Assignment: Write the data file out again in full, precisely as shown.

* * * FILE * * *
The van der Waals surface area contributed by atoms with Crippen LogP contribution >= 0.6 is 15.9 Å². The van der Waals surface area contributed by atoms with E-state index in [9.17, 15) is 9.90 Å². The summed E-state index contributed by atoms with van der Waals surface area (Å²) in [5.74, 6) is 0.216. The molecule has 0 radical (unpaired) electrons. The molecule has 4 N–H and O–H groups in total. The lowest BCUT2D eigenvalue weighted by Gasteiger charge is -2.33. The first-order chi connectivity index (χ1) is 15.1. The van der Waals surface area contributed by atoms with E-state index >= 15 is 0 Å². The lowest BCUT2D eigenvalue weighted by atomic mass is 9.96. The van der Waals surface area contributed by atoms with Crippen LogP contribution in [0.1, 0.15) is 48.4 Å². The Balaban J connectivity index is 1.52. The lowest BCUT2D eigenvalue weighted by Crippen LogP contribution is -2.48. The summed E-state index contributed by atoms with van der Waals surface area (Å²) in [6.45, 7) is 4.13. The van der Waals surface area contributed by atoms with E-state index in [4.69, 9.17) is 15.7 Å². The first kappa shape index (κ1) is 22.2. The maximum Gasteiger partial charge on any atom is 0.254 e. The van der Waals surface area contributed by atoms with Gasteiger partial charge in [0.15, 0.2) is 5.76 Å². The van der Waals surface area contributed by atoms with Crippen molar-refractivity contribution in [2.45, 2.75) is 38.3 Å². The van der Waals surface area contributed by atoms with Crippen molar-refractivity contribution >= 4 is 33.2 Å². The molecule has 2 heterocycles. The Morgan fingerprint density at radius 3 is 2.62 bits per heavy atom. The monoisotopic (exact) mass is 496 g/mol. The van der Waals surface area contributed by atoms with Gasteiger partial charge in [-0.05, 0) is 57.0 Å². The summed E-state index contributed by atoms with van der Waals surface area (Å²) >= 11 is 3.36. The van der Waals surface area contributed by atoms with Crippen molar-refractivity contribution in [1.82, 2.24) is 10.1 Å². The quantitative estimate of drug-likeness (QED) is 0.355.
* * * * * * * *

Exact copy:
The van der Waals surface area contributed by atoms with Crippen LogP contribution >= 0.6 is 15.9 Å². The van der Waals surface area contributed by atoms with E-state index in [9.17, 15) is 9.90 Å². The summed E-state index contributed by atoms with van der Waals surface area (Å²) in [5.74, 6) is 0.216. The molecule has 0 radical (unpaired) electrons. The molecule has 4 N–H and O–H groups in total. The lowest BCUT2D eigenvalue weighted by Gasteiger charge is -2.33. The first-order chi connectivity index (χ1) is 15.1. The van der Waals surface area contributed by atoms with E-state index >= 15 is 0 Å². The lowest BCUT2D eigenvalue weighted by atomic mass is 9.96. The van der Waals surface area contributed by atoms with Crippen LogP contribution in [0.1, 0.15) is 48.4 Å². The Balaban J connectivity index is 1.52. The lowest BCUT2D eigenvalue weighted by Crippen LogP contribution is -2.48. The summed E-state index contributed by atoms with van der Waals surface area (Å²) in [6.45, 7) is 4.13. The van der Waals surface area contributed by atoms with E-state index in [4.69, 9.17) is 15.7 Å². The first kappa shape index (κ1) is 22.2. The maximum Gasteiger partial charge on any atom is 0.254 e. The van der Waals surface area contributed by atoms with Gasteiger partial charge in [0.15, 0.2) is 5.76 Å². The van der Waals surface area contributed by atoms with Crippen molar-refractivity contribution in [2.45, 2.75) is 38.3 Å². The van der Waals surface area contributed by atoms with Crippen molar-refractivity contribution >= 4 is 33.2 Å². The molecule has 2 heterocycles. The Morgan fingerprint density at radius 3 is 2.62 bits per heavy atom. The monoisotopic (exact) mass is 496 g/mol. The van der Waals surface area contributed by atoms with Gasteiger partial charge in [-0.05, 0) is 57.0 Å². The summed E-state index contributed by atoms with van der Waals surface area (Å²) >= 11 is 3.36. The van der Waals surface area contributed by atoms with Crippen molar-refractivity contribution in [1.82, 2.24) is 10.1 Å². The quantitative estimate of drug-likeness (QED) is 0.355.